In August of 2016, the Egyptian Parliament approved a law for settling tax disputes between civilians and the tax authority. The law, which is considered the last option for an amicable reconciliation with the tax authority, later took effect on September 28, 2016. The aim of the law was to resolve a backlog of more than 6,000 tax disputes in court worth approximately EGP 60 billion. This resolution was based on pragmatic provisions that promised quicker, easier, and more efficient dispute resolution processes. Moreover, the law was meant to encourage the process of settling tax disputes, a move persuading foreign investors who fled after the 2011 uprising to return. The law was expected to yield additional revenue of EGP 10 to 15 billion during the 2016-2017 fiscal year. Tax revenues were expected to benefit as well from increased collection from existing taxes and improvements in tax administration.
Tax disputes are normally lengthy procedures that utilize substantial time and money. The government was losing valuable resources over disputes that could easily be shortened by proficient experts. The new law outlined regulations to expedite prolonged tax disputes by resolving them through committees of independent experts, as opposed to courts. The law allows the committees to end disputes at any level in all types of taxes before courts of all degrees. These committees will consist of experts who are not affiliated with the tax authority; however, they will each also include a member from the judicial consultants and a technical member from the Egyptian Tax Authority. This law was said to be implemented for the period of one year. Deputy Minister for Tax Policies at the time, Amr El-Monayer had stated that the committees were to be handling disputes concerning various taxes, such as commercial and industrial profits tax, income tax, payroll or sales tax, and even disputes that may arise during the one-year implementation period of the newly revised Value Added Tax (VAT) law. He added that in order to alleviate the load from the tax community, he agreed to allow some committees to resolve disputes within the Federation of Egyptian Industries (FEI), the Federation of Egyptian Chambers of Commerce (FECOC), the Egyptian Businessmen Association (EBA), and the Federation of Egyptian Banks.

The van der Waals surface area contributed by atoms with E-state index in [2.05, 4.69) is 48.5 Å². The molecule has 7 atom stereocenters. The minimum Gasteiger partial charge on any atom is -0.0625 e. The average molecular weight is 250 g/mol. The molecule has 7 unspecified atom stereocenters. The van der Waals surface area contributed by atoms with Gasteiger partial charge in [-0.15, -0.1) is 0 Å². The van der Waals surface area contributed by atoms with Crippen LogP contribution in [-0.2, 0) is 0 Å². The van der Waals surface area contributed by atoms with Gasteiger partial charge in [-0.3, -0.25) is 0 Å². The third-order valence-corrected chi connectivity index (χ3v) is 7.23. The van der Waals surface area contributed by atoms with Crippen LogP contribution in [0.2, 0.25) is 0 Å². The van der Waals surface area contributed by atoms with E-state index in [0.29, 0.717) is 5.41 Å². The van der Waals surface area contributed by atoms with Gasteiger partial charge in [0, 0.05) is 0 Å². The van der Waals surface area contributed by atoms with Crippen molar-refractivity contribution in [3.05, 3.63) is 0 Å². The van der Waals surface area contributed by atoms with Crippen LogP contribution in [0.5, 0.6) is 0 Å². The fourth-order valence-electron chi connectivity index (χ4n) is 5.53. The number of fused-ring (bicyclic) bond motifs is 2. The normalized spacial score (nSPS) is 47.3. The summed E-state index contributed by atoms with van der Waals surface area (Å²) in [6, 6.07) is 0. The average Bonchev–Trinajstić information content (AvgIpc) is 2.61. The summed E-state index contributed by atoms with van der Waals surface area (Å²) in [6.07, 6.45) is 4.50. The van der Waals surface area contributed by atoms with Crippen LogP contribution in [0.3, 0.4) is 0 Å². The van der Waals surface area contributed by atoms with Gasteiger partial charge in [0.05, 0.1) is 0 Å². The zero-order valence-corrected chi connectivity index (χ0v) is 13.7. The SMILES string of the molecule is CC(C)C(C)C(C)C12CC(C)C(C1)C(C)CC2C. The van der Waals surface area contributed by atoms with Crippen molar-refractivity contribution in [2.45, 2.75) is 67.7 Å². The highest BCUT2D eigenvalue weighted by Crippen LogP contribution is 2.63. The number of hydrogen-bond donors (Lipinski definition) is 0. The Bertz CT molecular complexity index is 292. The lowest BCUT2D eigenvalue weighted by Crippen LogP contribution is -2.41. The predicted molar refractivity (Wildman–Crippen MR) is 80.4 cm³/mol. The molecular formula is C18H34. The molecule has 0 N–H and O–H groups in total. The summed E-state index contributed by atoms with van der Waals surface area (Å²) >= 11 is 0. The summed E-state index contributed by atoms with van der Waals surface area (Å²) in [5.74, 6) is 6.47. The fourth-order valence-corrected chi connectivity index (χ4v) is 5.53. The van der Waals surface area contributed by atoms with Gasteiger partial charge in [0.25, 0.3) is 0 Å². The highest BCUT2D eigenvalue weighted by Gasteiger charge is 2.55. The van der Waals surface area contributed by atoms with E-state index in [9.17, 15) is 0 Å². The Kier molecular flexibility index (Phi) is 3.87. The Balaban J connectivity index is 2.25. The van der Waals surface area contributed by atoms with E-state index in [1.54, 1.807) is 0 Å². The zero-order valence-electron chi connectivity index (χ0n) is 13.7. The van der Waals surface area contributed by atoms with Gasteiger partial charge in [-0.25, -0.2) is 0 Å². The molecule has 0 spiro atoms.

In March 2017, at the end of the period of implementation of the new law, the Ministry of Finance released a statement announcing that the tax law had added LE 15.6 billion to the Egyptian treasury. Furthermore, the committees had resolved more than 4500 disputes between the Public Tax Authority and taxpayers, in accordance with the amendments to the Tax Dispute Resolution Law No. 79 of 2016. The resolutions led to settlement agreements and agreements upon final taxes estimated at EGP 1.5 billion. After large success the law was renewed for another year.
The Finance Ministry decided to extend the mandate of the Tax Dispute Resolution Act for another two years in March 2018. However, three months after its extension, the Ministry decided to significantly reduce the mandate from the two year period to a meager four months. This decision came with the slow income of new disputes as well as the Ministry’s desire to speed up the resolution of approximately 150,000 tax disputes currently on file. On July 25th 2018, the parliamentary signed off on the reduction of the mandate. The Act will now expire on December 31st, 2018. By cutting down the period, Finance Minister Mohamed Maait also aims to encourage serious financiers to take quicker action before the termination of the mandate. The objective of this decision, reflecting the initial goal of the Resolution Act, is to ultimately waste less of the Ministry’s financial and temporal resources.